Piti Sirisriro/Dreamstime
Shinkansen high-speed rail

Electromechanical Actuation on the Fast Track

May 14, 2021
High-speed rail’s future depends on a safe and stable ride.

President Biden’s proposed $2.3 trillion infrastructure plan includes funds for high-speed rail development. When high-speed rail finally takes off in the U.S., riders will benefit from the same engineering that now makes high-speed trains in Japan remarkably comfortable, even at speeds up to 225 mph.

One reason the latest generation of Japanese high-speed trains, known as “Shinkansen,” travel so smoothly is the adoption of electromechanical actuation and planetary roller screw technology for their active sway control systems.

Here’s how active sway control works: An accelerometer detects lateral sway of a train carriage due to the rails, air flow and other factors. A controller calculates the thrust to counter the sway and sends that signal to the actuator. Each wheel truck (i.e., the bogie or chassis with two axles, four wheels) has one actuator and a passive damper to attenuate lateral vibration.

Electromechanical sway actuators are part of the design of the E5 and E6 Series Shinkansen, or bullet train, operated by the East Japan Railway Company. The train cars boast a robust stabilizing system—which reduces sway by up to 50% when compared to conventional systems—serving as a counterforce to the vibration, inclination and high speed of the trains.

The system consists of an electromechanical actuator with roller screws, a servomotor and drive. Each of the train’s passenger cars include two stabilizing units, linked to a sensor that identifies forces acting on the cars.

Before adopting the electromechanical sway control system, the East Japan Railway Company powered its active sway control with a pneumatic system. Other Japanese bullet train rail companies use semi-active sway control relying on a variable oil damper to adjust damping force.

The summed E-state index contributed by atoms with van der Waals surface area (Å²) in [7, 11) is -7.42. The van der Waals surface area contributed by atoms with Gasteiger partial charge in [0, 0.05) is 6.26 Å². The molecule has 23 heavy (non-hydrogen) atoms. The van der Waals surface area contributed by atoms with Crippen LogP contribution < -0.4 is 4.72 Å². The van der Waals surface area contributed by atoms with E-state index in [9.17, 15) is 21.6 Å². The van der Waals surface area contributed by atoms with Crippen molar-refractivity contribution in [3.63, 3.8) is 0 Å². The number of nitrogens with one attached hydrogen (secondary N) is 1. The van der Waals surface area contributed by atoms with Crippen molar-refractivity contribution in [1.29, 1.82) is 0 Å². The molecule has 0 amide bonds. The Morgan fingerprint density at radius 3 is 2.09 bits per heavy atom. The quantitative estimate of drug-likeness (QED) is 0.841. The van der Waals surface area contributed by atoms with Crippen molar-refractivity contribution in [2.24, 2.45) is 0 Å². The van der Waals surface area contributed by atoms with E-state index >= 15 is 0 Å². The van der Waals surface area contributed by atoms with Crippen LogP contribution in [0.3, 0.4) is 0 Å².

When the East Japan Railway Company decided to increase the maximum running speed of its E5 and E6 series trains to 225 mph, engineers knew they had to apply more force across a wider frequency band to reduce vibration for passengers. The Japanese railway industry is extremely stringent about performance and stress testing, so every component of the new sway system had to withstand a battery of tests for environmental concerns, endurance, side-loading and breakdowns.

After considering several proposals and sway-control designs, the East Japan Railway engineers selected an electromechanical actuation, or EMA, solution. The electromechanical design won also because of the size of the control system’s envelope, relative to the competitors’ offering; an EMA sway solution offers a stronger system in a more compact configuration, while providing fast response and high thrust.

When the conditions trigger an electromechanical actuator, the damper decreases the force to maximize its damping effect. When the actuator is not activated, a passive damper provides the damping force. The result: Passengers enjoy a safe, comfortable ride at speeds up to 225 mph.

Roller Screw Design Integral